3) It causes a slow and painful deterioration to both employee loyalty and effort. Some will hang in there with you unwavered, but many will see your allegiance to an untouchable as a personal affront to their career aspirations. If the sentiment is the latter, you will either lose people or see people do less, because they will figure working hard isn’t a worthy approach in your company.
It’s important to be cognizant of the messages you send about what success looks like in your organization. It’s fairly easy to write down a mission and values statement, but what does that look like in practice? Be sure that the picture of success that you woo candidates with is the same view they have as they progress through your organization.
More insights on this topic will be on The Aristocracy of HR You Tube Channel tomorrow. Click here to tune in.
A study released in the Employee Engagement Series developed by The Workforce Institute at Kronos Incorporated and WorkplaceTrends.com, states that the boomerang employee is being reevaluated by employers. To be clear, boomerang employees are the alumni of your organization. They are people who worked for you at some point, that would rejoin your company at a later date. It is reported in this study that 76% of employers are more accepting of hiring former employees now than in the past.
While it is admirable and even interesting that company alumni are being seen in a different light all of the sudden, we need to examine the underlying factors to understand why this trend may be emerging and has longevity.
Employers like it easy…
Considering a former employee for rehire is fairly easy. Sure, they could have picked up some bad habits elsewhere, but they are a known entity. There is a familiarity that puts both the employee and employer at ease. Training is more of a refresher than actual training. Assimilation into the the company ecosystem is fairly seamless as both parties have a sense of what makes the other tic.
The trouble with all of this “ease” is most employers have nothing in place to either keep tabs on alumni or to even rehire them without any hiccups. To effectively keep in contact with former employees, companies would actually have to change how they view voluntary terminations/resignations. Regardless of how well people perform on the job, there is often a stigma left behind when a resignation is tendered. Some companies see it as an affront when an employee leaves their company. Bad feelings, a lack of interest in knowing what motivated the resignation and poor system tracking- usually impede most companies ability to adequately follow the alumni footprint.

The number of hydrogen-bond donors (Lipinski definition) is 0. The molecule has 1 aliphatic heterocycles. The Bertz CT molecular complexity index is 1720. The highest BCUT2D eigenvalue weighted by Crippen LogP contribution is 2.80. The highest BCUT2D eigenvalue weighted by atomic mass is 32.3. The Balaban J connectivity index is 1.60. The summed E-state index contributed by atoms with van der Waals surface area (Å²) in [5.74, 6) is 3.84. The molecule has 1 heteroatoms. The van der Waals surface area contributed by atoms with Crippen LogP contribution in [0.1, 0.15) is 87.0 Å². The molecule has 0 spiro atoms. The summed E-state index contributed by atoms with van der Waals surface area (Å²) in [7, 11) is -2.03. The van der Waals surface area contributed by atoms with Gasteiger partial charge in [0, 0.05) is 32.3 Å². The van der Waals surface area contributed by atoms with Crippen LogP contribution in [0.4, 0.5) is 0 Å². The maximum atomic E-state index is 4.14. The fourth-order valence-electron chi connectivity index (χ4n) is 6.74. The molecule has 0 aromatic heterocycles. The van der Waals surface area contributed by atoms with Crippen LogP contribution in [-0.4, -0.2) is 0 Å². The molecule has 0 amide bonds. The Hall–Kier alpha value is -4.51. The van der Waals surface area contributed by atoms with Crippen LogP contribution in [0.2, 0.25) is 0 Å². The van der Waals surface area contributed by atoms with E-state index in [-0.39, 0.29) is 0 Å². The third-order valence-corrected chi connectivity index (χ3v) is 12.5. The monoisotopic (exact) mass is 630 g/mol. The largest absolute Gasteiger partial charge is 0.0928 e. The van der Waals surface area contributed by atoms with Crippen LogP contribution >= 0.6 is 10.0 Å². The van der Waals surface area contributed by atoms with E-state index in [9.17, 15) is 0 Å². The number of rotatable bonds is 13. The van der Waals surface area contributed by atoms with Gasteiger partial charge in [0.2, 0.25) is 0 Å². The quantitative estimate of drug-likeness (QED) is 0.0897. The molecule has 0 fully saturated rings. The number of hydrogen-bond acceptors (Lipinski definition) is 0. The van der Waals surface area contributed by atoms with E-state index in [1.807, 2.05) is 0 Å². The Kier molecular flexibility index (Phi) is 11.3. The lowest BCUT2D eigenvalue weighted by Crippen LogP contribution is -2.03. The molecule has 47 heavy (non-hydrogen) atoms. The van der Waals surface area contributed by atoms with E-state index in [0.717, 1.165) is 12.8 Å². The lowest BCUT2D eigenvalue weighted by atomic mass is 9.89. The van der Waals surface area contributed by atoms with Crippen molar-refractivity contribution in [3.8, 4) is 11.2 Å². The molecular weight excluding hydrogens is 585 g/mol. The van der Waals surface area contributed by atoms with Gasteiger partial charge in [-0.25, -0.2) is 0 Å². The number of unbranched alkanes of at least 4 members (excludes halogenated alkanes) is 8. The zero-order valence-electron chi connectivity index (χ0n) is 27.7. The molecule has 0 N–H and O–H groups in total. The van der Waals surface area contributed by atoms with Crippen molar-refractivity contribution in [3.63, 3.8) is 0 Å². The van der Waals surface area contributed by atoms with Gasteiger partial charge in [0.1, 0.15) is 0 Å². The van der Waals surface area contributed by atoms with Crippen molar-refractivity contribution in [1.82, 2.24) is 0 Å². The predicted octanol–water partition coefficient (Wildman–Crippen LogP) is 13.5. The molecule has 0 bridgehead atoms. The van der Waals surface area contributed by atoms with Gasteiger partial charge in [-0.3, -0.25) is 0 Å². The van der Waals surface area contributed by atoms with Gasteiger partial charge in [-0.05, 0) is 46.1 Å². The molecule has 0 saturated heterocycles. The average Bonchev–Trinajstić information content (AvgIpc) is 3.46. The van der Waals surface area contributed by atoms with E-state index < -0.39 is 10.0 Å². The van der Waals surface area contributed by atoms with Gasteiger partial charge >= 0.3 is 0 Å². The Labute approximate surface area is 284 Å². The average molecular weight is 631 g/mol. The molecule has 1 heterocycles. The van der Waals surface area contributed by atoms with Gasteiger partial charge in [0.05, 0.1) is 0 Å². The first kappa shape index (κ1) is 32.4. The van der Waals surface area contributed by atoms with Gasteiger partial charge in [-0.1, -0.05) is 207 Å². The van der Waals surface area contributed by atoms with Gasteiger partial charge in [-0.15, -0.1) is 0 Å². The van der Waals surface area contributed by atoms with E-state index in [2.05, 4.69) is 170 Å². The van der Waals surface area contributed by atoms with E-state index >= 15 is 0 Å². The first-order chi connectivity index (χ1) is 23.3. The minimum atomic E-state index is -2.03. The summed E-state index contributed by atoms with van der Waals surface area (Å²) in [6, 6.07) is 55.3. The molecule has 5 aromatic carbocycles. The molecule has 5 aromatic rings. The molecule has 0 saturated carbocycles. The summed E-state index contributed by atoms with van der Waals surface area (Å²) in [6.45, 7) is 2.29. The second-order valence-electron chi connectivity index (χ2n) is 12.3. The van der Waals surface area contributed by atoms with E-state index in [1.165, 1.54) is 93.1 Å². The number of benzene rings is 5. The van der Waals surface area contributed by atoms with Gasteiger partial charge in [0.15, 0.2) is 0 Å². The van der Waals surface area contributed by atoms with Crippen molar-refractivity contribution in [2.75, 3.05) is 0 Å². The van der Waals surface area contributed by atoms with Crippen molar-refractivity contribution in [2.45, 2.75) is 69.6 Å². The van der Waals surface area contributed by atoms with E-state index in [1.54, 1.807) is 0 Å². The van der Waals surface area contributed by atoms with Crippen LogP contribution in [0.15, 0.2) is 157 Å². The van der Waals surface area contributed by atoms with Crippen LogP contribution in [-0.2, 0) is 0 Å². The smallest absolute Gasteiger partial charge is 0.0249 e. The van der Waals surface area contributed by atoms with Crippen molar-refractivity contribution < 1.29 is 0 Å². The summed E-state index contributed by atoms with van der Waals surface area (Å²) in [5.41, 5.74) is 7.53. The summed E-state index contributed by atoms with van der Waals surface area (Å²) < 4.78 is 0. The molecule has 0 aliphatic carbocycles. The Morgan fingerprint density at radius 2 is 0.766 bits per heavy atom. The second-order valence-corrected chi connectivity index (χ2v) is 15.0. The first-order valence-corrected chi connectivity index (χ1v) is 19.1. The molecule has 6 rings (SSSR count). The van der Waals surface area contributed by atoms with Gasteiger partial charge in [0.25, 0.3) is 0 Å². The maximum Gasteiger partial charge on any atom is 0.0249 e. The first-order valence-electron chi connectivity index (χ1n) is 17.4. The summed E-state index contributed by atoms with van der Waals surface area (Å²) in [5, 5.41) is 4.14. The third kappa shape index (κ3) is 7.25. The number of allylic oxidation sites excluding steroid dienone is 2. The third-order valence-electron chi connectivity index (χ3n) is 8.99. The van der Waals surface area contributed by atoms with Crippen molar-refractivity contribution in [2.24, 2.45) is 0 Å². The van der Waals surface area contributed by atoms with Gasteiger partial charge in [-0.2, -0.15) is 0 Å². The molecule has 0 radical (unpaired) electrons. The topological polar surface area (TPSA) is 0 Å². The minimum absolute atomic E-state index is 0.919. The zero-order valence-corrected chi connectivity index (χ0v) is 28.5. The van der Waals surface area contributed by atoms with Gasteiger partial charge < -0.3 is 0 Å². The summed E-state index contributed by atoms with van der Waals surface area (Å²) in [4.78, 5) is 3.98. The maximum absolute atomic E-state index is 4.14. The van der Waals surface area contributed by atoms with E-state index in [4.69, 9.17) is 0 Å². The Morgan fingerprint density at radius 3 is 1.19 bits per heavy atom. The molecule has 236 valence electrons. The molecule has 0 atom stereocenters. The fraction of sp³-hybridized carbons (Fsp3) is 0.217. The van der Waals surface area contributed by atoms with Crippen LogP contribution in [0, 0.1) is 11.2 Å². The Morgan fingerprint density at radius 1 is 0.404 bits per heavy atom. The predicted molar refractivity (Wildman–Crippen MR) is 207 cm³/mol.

Got a Corporate Alumni Network?
Companies like Deloitte, IBM , KPMG and Microsoft have them. Beyond the hurt feelings and resentment often felt when employees move on, corporate alumni networks allow you to keep in touch with your former employees, so as to not have them stray too far from your grasps. It also creates a secondary pool talent pool that can act as a direct and/or indirect talent pipeline for your company.
You may be thinking you need to manage another talent community like you need another form to fill out. However, there are significant benefits to creating these networks- so long as you have the resources to manage them effectively.
Here are some of advantages to having a corporate alumni network:
1) Continued rapport and connection with former employees.
2) The ability to disseminate hiring opportunities to a network of people you already know and who understand what makes for a successful hire in your organization.
3) Creating a proprietary place for former employees to connect, share ideas and rally around your company.
From a systems, tracking and incentive perspective, there are some things we need to get right before we can even tackle a network. Watch this week’s Ask Czarina below for tips on properly tracking and incentivizing alumni/boomerang hires.